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1970 - Lagasse family helps save Mentryville buildings as Newhall and Malibu brush fires erupt & join into worst fire in SoCal history. Twelve fires over 10 days burn 525,000 acres, kill 13 people and destroy approx. 1,500 structures. [story]

Now and Then in the SCV | Commentary by Darryl Manzer
| Monday, Sep 29, 2014

darrylmanzer_blacktieI really can’t believe some of the tactics Waste Connections, operator of Chiquita Canyon Landfill, has used to get the expansion approved.

They spread money around to various charities and organizations like they were printing it themselves. Take a look at the irony of some of the donations.

The SCV Latino Chamber of Commerce recently had the landfill as an event sponsor. Did they know the Draft Environmental Impact Report for the expansion was not printed in Spanish as required by law and regulation? It’s odd, since more than half of the population of Val Verde is Hispanic. The company has called it an “oversight” but has yet to correct the problem.

Does anyone find it funny that the smells Val Verde residents report from the dump happen only when the wind is blowing from the dump into Val Verde? Isn’t it also odd that the dump now has had someone write about how septic systems are the problem and not the dump? Folks, I’ve seen and smelled bad septic systems in various homes I’ve owned over the years. What the odor is in Val Verde isn’t from septic tanks.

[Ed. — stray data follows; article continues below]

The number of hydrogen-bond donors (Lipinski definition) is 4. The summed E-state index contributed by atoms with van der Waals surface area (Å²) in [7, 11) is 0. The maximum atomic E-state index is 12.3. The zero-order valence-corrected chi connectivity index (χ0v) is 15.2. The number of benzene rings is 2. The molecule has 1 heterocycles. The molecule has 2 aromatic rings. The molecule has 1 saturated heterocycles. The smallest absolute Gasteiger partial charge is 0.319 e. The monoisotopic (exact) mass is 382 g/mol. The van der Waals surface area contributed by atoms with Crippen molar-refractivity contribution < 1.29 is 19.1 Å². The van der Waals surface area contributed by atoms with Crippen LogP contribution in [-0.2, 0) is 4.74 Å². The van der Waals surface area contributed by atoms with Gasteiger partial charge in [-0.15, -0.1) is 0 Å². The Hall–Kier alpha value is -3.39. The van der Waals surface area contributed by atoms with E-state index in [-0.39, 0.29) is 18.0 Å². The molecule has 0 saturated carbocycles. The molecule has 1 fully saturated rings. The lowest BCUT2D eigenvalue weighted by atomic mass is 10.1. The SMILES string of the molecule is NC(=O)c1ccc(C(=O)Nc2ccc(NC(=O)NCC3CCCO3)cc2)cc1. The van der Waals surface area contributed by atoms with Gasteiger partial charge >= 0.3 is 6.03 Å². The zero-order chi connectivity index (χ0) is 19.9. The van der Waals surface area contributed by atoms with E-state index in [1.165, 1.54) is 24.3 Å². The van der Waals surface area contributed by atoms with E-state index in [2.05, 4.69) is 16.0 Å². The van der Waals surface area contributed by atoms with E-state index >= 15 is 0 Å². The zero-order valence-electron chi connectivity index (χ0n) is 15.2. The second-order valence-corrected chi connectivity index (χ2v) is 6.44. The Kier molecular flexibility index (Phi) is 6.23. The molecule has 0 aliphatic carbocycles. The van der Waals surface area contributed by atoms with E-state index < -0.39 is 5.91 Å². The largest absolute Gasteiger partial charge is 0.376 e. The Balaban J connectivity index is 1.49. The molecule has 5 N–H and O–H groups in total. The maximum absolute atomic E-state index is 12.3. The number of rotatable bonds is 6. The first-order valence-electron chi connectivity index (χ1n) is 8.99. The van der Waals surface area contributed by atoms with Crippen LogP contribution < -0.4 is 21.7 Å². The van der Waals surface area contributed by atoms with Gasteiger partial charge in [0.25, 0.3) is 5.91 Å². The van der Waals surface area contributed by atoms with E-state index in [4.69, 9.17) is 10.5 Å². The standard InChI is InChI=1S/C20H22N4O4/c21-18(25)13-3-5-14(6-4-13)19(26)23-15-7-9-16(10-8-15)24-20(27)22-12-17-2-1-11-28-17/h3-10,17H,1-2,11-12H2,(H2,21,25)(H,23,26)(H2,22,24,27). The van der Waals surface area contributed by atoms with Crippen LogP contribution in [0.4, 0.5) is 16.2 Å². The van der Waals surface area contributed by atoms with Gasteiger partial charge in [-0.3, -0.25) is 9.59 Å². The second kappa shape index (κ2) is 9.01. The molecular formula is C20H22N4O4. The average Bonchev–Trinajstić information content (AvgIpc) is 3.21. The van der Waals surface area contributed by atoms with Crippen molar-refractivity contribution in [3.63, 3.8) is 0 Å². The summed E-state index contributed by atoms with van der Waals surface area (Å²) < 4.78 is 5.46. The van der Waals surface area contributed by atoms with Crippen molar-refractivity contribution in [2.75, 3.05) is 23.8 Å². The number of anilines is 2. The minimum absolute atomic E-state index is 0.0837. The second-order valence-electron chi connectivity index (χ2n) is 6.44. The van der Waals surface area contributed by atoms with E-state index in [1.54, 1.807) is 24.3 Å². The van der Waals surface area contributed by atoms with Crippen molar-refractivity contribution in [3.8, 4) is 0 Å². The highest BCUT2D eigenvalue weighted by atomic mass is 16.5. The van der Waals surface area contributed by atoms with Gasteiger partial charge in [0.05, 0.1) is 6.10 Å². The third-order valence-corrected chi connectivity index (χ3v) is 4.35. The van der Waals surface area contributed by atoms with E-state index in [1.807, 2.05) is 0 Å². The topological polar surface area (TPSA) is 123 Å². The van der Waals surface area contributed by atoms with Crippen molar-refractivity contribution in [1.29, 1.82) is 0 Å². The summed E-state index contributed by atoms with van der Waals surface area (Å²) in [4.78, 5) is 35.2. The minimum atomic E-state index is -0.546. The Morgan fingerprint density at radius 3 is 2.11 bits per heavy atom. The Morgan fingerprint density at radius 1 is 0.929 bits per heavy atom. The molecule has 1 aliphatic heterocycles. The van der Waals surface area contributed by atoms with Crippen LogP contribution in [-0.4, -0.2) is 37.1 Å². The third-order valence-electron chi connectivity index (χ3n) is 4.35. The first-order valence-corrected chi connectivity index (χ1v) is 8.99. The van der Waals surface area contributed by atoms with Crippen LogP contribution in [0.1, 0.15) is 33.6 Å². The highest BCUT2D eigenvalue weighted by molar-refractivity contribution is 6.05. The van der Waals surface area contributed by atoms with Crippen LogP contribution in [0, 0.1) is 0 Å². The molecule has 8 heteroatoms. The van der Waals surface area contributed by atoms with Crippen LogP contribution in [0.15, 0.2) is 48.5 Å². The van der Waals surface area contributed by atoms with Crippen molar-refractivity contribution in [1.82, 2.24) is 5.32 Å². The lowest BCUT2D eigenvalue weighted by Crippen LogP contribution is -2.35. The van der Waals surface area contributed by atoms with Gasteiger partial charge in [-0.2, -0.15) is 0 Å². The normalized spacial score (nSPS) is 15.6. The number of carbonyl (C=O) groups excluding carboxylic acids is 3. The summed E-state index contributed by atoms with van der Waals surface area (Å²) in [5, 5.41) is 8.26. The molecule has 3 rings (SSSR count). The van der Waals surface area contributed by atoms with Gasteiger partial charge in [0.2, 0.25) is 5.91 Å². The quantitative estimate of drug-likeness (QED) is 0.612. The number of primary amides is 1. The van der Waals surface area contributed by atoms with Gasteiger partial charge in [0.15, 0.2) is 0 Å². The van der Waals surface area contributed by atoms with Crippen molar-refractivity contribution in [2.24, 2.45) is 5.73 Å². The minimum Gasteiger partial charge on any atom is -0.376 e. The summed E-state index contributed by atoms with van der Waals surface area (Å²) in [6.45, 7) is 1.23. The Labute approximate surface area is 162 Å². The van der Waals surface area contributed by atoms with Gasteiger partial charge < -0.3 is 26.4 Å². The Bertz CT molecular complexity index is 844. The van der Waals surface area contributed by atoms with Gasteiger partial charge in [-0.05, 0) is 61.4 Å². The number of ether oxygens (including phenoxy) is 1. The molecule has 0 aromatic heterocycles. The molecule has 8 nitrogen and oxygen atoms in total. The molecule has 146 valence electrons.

Blaming residents’ septic tanks is a classic way of shifting the focus of the problem from what the dump is doing to what they want you to think.

Did you know that within the Draft Environmental Impact Report, there is a section stating there will be an increased risk of cancer not only in Val Verde but in Hasley Hills and other neighborhoods near the dump?

Chiquita Canyon Landfill has also approached a school board (SCVi) to distribute information about the dump in hopes it would support the expansion. That board said “no,” since supporting a dump isn’t a function of the board.

Don’t you find it strange that John Musella has been nominated as one of the 51 most influential individuals in the SCV when his very job is to influence various boards, town councils, county offices and boards, plus the citizens of the community most affected by the dump? That is what a lobbyist does.

One of the most egregious examples is a flier printed and distributed by the dump – note: in the flyer, they called themselves a “dump” – which did not have any mention of the author, company or organization distributing the flier. It did have, in large letters at the bottom of the page, “Val Verde Civic Association.” VVCA had nothing to do with the flier but one would think so, looking at it. Muscella admitted the dump distributed it, not the VVCA.

The tactics the dump used with the Castaic Area Town Council were simply an offer of large sums of money in return for support and keeping quiet about the expansion and, if I read it right, anything else, for the life of the agreement. This agreement included just about anyone living or operating a business in the area the Town Council represents. That act was so divisive that the Town Council is now split along geographic lines and may become ineffective.